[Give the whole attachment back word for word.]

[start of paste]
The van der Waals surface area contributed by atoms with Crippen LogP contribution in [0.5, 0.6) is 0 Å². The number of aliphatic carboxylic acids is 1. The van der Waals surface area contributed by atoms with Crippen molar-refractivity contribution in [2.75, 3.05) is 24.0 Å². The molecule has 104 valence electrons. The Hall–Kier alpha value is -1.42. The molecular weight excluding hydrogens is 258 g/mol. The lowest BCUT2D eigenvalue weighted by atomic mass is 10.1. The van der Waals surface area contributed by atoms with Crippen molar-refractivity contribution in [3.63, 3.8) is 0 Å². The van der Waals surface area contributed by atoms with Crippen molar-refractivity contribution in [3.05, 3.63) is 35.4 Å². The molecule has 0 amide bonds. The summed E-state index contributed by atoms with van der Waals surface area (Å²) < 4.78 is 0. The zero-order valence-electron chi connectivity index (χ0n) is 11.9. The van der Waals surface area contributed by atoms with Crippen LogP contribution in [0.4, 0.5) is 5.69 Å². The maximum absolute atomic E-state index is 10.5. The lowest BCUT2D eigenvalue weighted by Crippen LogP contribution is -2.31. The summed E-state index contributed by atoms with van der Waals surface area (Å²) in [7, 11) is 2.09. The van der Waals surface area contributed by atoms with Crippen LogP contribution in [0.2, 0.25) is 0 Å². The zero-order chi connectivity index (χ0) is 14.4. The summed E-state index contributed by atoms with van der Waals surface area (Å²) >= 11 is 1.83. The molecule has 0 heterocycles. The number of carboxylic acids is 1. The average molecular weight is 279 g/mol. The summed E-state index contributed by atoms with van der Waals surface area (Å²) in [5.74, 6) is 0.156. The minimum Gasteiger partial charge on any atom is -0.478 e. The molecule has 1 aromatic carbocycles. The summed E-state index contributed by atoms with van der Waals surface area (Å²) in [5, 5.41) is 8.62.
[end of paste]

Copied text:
The van der Waals surface area contributed by atoms with Crippen LogP contribution in [0.5, 0.6) is 0 Å². The number of aliphatic carboxylic acids is 1. The van der Waals surface area contributed by atoms with Crippen molar-refractivity contribution in [2.75, 3.05) is 24.0 Å². The molecule has 104 valence electrons. The Hall–Kier alpha value is -1.42. The molecular weight excluding hydrogens is 258 g/mol. The lowest BCUT2D eigenvalue weighted by atomic mass is 10.1. The van der Waals surface area contributed by atoms with Crippen molar-refractivity contribution in [3.63, 3.8) is 0 Å². The van der Waals surface area contributed by atoms with Crippen molar-refractivity contribution in [3.05, 3.63) is 35.4 Å². The molecule has 0 amide bonds. The summed E-state index contributed by atoms with van der Waals surface area (Å²) < 4.78 is 0. The zero-order valence-electron chi connectivity index (χ0n) is 11.9. The van der Waals surface area contributed by atoms with Crippen LogP contribution in [0.4, 0.5) is 5.69 Å². The maximum absolute atomic E-state index is 10.5. The lowest BCUT2D eigenvalue weighted by Crippen LogP contribution is -2.31. The summed E-state index contributed by atoms with van der Waals surface area (Å²) in [7, 11) is 2.09. The van der Waals surface area contributed by atoms with Crippen LogP contribution in [0.2, 0.25) is 0 Å². The zero-order chi connectivity index (χ0) is 14.4. The summed E-state index contributed by atoms with van der Waals surface area (Å²) >= 11 is 1.83. The molecule has 0 heterocycles. The number of carboxylic acids is 1. The average molecular weight is 279 g/mol. The summed E-state index contributed by atoms with van der Waals surface area (Å²) in [5.74, 6) is 0.156. The minimum Gasteiger partial charge on any atom is -0.478 e. The molecule has 1 aromatic carbocycles. The summed E-state index contributed by atoms with van der Waals surface area (Å²) in [5, 5.41) is 8.62.